Architectural pragmatics

It’s important to get to the truth. Michael Gove, the current UK education secretary, thinks that we are selling short the truth about WWI: “Our understanding of the war has been overlaid by misunderstandings, and misrepresentations which reflect an, at best, ambiguous attitude to this country and, at worst, an unhappy compulsion on the part of some to denigrate virtues such as patriotism, honour and courage.”

Black, encrusted old tank in black and whiteThis is an inadvertent admission that claims to truthfulness actually serve some pragmatic purpose — in this case to encourage national pride.

Something similar pertains to architecture and philosophy, and all those cultural and theoretical sources that architecture draws on.

For an architect the test of any set of ideas is what difference those ideas make to the way architecture is practiced, talked about, assessed and taught.

In their professional lives architects need be concerned less with the question, “is it true?” than, “what practical difference does it make?”

At least this is how I think about the philosophies and theories of thinkers such as Jacques Derrida. This mode of interrogation is practical, examining how the work of the philosopher fits within a context of the practices of architecture: designing, documenting, building, reflecting, evaluating, interpreting, critiquing and defending, as well as formulating architectural histories and learning about architecture.

Philosophical pragmatism

The Pragmatic philosopher Richard Rorty makes a pertinent observation in relating disciplines such as mathematics and philosophy to the practical sphere: “Although some mathematics is obviously very useful to engineers, there’s a lot of mathematics that isn’t. Mathematics outruns engineering pretty quickly, and starts playing with itself” (71). He says the same applies to philosophy in relation to politics: “philosophy, we might say, outruns politics” (71).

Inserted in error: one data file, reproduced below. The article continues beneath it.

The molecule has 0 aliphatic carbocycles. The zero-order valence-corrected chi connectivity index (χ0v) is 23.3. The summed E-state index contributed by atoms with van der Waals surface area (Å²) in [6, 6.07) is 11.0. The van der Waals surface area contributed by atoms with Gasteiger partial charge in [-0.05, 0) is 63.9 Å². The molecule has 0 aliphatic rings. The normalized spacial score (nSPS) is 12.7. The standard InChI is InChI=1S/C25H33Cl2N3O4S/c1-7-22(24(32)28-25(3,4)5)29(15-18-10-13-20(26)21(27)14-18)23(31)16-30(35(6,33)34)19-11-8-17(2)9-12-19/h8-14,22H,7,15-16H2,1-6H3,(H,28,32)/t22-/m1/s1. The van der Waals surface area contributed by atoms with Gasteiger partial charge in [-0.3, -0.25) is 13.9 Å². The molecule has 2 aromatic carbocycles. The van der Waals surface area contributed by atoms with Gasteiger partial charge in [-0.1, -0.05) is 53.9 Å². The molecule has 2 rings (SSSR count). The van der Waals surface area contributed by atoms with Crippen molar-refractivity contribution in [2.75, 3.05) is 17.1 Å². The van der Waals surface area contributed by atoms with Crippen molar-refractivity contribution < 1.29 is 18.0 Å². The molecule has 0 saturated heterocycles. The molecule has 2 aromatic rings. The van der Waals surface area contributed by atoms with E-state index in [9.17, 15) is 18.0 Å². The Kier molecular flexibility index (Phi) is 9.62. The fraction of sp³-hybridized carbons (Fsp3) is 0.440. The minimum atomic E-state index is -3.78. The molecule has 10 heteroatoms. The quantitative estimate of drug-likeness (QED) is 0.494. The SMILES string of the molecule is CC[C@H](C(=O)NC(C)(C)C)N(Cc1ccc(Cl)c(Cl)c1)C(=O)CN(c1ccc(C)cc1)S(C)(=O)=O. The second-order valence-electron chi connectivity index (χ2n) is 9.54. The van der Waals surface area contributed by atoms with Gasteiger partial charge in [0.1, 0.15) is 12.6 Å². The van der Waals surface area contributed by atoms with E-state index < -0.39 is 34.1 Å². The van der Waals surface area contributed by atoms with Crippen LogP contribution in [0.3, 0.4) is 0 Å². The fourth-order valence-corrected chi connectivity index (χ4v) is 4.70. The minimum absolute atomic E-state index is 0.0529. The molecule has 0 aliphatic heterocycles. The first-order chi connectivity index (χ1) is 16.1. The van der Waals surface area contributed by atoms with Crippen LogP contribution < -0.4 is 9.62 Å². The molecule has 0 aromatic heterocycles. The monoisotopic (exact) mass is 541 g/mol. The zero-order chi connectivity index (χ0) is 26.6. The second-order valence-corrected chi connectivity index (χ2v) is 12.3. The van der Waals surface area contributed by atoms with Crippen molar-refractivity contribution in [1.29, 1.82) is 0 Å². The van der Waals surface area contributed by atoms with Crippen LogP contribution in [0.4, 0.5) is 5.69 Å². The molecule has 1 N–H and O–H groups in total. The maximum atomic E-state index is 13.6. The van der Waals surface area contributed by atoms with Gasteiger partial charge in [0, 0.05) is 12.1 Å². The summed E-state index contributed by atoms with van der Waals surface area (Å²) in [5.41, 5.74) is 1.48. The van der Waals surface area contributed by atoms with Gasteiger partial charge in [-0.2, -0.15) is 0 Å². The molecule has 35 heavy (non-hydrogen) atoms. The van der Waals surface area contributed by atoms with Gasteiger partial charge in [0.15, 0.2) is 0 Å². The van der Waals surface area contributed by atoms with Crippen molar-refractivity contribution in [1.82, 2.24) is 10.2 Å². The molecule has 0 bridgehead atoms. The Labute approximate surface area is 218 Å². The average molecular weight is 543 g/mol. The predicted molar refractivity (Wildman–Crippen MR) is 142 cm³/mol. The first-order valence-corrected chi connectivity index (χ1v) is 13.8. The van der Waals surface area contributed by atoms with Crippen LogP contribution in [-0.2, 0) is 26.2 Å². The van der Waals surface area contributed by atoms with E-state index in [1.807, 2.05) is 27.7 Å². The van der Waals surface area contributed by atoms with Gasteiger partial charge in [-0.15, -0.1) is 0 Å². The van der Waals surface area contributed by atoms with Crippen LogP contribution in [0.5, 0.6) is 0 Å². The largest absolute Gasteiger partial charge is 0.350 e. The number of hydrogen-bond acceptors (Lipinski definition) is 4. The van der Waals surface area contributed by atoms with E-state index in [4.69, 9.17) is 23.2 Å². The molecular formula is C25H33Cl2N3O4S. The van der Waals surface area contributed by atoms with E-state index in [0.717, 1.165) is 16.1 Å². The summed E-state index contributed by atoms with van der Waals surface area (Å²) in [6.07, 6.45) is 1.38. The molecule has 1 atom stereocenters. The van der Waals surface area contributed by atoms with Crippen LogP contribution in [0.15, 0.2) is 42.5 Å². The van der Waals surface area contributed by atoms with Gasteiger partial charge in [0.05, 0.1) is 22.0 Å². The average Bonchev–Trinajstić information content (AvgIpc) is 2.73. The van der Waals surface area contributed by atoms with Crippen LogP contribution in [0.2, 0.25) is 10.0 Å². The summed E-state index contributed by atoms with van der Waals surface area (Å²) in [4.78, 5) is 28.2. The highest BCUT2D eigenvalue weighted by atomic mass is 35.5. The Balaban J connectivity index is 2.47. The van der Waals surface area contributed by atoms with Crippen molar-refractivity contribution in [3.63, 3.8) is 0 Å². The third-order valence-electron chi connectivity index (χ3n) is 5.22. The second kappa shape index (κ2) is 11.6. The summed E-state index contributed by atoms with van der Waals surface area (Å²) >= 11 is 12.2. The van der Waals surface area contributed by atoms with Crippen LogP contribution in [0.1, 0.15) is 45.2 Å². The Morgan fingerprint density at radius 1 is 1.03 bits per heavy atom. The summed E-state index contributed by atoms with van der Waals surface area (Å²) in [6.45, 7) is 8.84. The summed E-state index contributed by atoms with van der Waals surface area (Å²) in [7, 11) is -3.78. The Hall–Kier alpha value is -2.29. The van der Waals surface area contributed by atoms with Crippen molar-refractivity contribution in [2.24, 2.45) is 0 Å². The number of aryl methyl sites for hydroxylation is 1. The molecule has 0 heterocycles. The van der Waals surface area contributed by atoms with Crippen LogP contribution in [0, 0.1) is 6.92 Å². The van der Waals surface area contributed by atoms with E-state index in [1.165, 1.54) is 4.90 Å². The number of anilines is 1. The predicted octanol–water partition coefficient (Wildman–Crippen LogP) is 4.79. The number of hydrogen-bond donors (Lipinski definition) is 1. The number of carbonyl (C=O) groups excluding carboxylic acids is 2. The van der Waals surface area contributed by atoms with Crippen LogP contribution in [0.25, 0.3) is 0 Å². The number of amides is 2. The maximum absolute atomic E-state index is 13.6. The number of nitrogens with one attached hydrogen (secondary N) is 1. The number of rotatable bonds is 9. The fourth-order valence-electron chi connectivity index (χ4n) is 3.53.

I would add the same for philosophy and architecture. It is easy to get carried away with philosophy, that is, to be distracted from what we want to accomplish as architects by many fine philosophical distinctions and intricate disputes. We need sometimes to wrest philosophical thought back to practice, though the practice of architecture is broader in its scope and conceits than engineering, if less theorized than politics.

How does philosophy’s influence operate? It does not necessarily cause architects to change their practices. Think of paradigms or fields of practice into which philosophical writings might intervene, as nodes within networks of influences, or gravitational fields within constellations.

In an interview Derrida alludes to the way texts and other modes of creative production can interact, in this case in his relationship with the architect Peter Eisenman.

So I gave this text to Peter Eisenman and in his own way he started a project that was correlated with but at the same time independent of my text. That was true collaboration — not ‘using’ the other’s work, not just illustrating or selecting from it … and so there is a kind of transparency or, I would say, a productive dialogue between the concerns, the styles, the person too (72).

Occasional correlations, independence, interdependence between transparent layers, dialogues, the merging of styles, interactions between personalities, and even conflicts: these are the mechanisms by which philosophical texts and architecture exert their influences on one another.

Displays of a canon, nose of a jet fighter and the end of a tank gun



  • Coyne, Richard. 2011. Derrida for Architects. Abingdon: Routledge.
  • Derrida, Jacques. 1989. Jacques Derrida in discussion with Christopher Norris. In A. Papadakis, C. Cooke, and A. Benjamin (eds.), Deconstruction: Omnibus Volume: 71-78. London: Academy Editions.
  • Hirsch, E. D. 1987. Cultural Literacy: What Every American Needs to Know. Boston, Massachusetts: Houghton Mifflin
  • Rorty, Richard. 1996. Response to Ernesto Laclau. In C. Mouffe (ed) (ed.), Deconstruction and Pragmatism: 69-76. London: Routledge.

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